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This project will develop a meaningful, feasible, evidence-informed physical activity program for individuals and families with Machado Joseph Disease (MJD). The program will be derived from the needs and priorities of Aboriginal people of the Groote Eylandt Archipelago, Northern Territory. The knowledge and experiences of families with MJD will be combined with knowledge from the Western scientific domain to enable families with MJD in the Top End to stay ‘stronger for longer’.
The Anindilyakwa people of the Groote Eylandt Archipelago (Warnumamalya) have driven this project in order to reduce the devastating impact of MJD on their families and community. Although found in almost every continent of the world, the prevalence of this neurodegenerative disease is estimated to be 100 times greater in affected Aboriginal communities of the Top End than anywhere else in the world. To date, no research has been conducted on the impact of physical activity on ‘walking and moving around’ for individuals with MJD, especially in the cultural and geographical context of Aboriginal communities in the Top End. Researchers from James Cook University were invited by Warnumamalya and the MJD Foundation to work together to undertake this research.
Using a pragmatic approach, grounded in Indigenous and Participatory methodologies, the physical activity program will be developed and tested by the experts – families living with MJD in the Top End. Local Community Research Partners (CRPs) and families with MJD will guide and inform each stage of the research. A modified Delphi consensus approach will be used to develop and strengthen the program. The views and knowledge of families with MJD will be at the forefront, combined with knowledge from the western scientific domain to support them. Using a mixed method multiple-case study design, families with MJD will test the program and provide feedback on their experiences through interviews led by CRPs in the preferred language of participants. Outcome measures for ‘walking and moving around’ and quality of life will be used to quantify changes considered ‘important’ by families with MJD.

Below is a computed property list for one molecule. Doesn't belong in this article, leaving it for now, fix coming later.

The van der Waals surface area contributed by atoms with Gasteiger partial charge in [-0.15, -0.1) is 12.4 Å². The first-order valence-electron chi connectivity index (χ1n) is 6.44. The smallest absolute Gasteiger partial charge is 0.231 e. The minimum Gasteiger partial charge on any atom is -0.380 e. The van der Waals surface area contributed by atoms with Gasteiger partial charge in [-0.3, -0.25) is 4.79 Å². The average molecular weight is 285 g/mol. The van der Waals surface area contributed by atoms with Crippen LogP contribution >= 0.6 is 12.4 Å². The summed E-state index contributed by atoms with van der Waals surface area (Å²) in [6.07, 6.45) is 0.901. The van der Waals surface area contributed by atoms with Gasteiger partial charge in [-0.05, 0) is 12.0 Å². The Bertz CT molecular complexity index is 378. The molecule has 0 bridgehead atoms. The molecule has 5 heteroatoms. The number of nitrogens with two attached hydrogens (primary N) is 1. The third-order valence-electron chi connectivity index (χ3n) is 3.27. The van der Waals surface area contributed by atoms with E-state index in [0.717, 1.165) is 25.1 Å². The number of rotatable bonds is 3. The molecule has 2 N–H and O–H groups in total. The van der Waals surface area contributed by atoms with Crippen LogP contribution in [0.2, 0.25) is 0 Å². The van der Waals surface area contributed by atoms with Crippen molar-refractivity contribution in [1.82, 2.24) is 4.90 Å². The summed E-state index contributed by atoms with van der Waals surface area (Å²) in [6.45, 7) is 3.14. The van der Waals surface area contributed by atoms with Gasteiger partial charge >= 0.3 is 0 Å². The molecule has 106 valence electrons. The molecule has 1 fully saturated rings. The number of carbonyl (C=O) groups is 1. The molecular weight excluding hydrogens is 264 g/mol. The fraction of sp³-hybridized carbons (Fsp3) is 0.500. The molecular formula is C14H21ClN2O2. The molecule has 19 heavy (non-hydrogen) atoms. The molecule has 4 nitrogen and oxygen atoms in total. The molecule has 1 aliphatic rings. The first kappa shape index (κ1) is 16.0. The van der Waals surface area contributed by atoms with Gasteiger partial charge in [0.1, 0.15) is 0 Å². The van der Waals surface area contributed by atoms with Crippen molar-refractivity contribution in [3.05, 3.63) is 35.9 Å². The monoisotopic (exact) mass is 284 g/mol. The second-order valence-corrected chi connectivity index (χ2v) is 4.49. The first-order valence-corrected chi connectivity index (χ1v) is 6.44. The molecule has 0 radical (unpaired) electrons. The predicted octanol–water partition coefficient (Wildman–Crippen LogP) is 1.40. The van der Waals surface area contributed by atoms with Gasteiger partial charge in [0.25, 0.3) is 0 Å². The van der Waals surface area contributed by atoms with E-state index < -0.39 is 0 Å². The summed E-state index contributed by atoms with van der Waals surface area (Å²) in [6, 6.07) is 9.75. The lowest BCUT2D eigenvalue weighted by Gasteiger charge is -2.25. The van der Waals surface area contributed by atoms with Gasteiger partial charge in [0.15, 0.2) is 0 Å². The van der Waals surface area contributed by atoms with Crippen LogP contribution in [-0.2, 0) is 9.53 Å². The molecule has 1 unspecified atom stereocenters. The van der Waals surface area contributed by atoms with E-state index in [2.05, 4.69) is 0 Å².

This research will project the voices of families with MJD to enhance the knowledge of people working with families with MJD. This in turn, will enable those people to optimise the relevance and quality of support provided to families with MJD and help them stay ‘stronger for longer’. Importantly, the project will also build the capacity of CRPs in research and program implementation and promote continued knowledge exchange between families with MJD, CRPs, and non-Indigenous researchers.
Through strong partnerships, this program will be developed according to the needs and experiences of Aboriginal people with MJD, to reduce the impact of MJD on ‘walking and moving around’. The program will be transferrable to other MJD affected Aboriginal communities. The resources developed will inform policy makers and health services to improve care provided for families with MJD in Australia.
James Cook University
Expected March 2019